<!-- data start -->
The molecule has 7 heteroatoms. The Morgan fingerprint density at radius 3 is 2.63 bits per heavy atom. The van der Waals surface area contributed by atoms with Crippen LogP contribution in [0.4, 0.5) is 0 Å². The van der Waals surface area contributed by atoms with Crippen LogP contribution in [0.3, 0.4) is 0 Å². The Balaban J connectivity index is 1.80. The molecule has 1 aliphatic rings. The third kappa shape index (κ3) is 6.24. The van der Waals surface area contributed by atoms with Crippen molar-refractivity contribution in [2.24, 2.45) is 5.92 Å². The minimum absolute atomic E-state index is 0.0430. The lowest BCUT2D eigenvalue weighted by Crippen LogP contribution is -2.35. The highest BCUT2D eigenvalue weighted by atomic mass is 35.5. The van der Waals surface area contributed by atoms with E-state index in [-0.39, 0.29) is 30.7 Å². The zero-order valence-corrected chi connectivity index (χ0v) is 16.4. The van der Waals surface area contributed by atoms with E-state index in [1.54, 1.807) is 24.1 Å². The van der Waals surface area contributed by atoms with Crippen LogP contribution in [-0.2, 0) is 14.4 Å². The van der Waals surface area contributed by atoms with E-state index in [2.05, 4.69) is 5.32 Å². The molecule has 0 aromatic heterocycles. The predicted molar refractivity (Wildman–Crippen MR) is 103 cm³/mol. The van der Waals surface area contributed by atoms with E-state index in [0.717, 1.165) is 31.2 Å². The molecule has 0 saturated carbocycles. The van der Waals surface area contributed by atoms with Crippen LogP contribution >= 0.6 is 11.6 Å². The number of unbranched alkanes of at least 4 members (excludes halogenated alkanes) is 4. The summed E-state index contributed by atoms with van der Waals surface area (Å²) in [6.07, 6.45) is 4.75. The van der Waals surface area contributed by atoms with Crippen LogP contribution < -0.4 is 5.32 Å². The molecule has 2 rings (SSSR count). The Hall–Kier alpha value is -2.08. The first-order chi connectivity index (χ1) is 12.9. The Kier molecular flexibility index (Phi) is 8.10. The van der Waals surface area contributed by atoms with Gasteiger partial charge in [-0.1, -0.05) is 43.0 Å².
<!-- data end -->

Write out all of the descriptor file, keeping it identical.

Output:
The molecule has 7 heteroatoms. The Morgan fingerprint density at radius 3 is 2.63 bits per heavy atom. The van der Waals surface area contributed by atoms with Crippen LogP contribution in [0.4, 0.5) is 0 Å². The van der Waals surface area contributed by atoms with Crippen LogP contribution in [0.3, 0.4) is 0 Å². The Balaban J connectivity index is 1.80. The molecule has 1 aliphatic rings. The third kappa shape index (κ3) is 6.24. The van der Waals surface area contributed by atoms with Crippen molar-refractivity contribution in [2.24, 2.45) is 5.92 Å². The minimum absolute atomic E-state index is 0.0430. The lowest BCUT2D eigenvalue weighted by Crippen LogP contribution is -2.35. The highest BCUT2D eigenvalue weighted by atomic mass is 35.5. The van der Waals surface area contributed by atoms with E-state index in [-0.39, 0.29) is 30.7 Å². The zero-order valence-corrected chi connectivity index (χ0v) is 16.4. The van der Waals surface area contributed by atoms with E-state index in [1.54, 1.807) is 24.1 Å². The van der Waals surface area contributed by atoms with Crippen LogP contribution in [-0.2, 0) is 14.4 Å². The van der Waals surface area contributed by atoms with E-state index in [2.05, 4.69) is 5.32 Å². The molecule has 0 aromatic heterocycles. The predicted molar refractivity (Wildman–Crippen MR) is 103 cm³/mol. The van der Waals surface area contributed by atoms with E-state index in [0.717, 1.165) is 31.2 Å². The molecule has 0 saturated carbocycles. The van der Waals surface area contributed by atoms with Crippen LogP contribution >= 0.6 is 11.6 Å². The number of unbranched alkanes of at least 4 members (excludes halogenated alkanes) is 4. The summed E-state index contributed by atoms with van der Waals surface area (Å²) in [6.07, 6.45) is 4.75. The van der Waals surface area contributed by atoms with Crippen LogP contribution < -0.4 is 5.32 Å². The molecule has 2 rings (SSSR count). The Hall–Kier alpha value is -2.08. The first-order chi connectivity index (χ1) is 12.9. The Kier molecular flexibility index (Phi) is 8.10. The van der Waals surface area contributed by atoms with Gasteiger partial charge in [-0.1, -0.05) is 43.0 Å².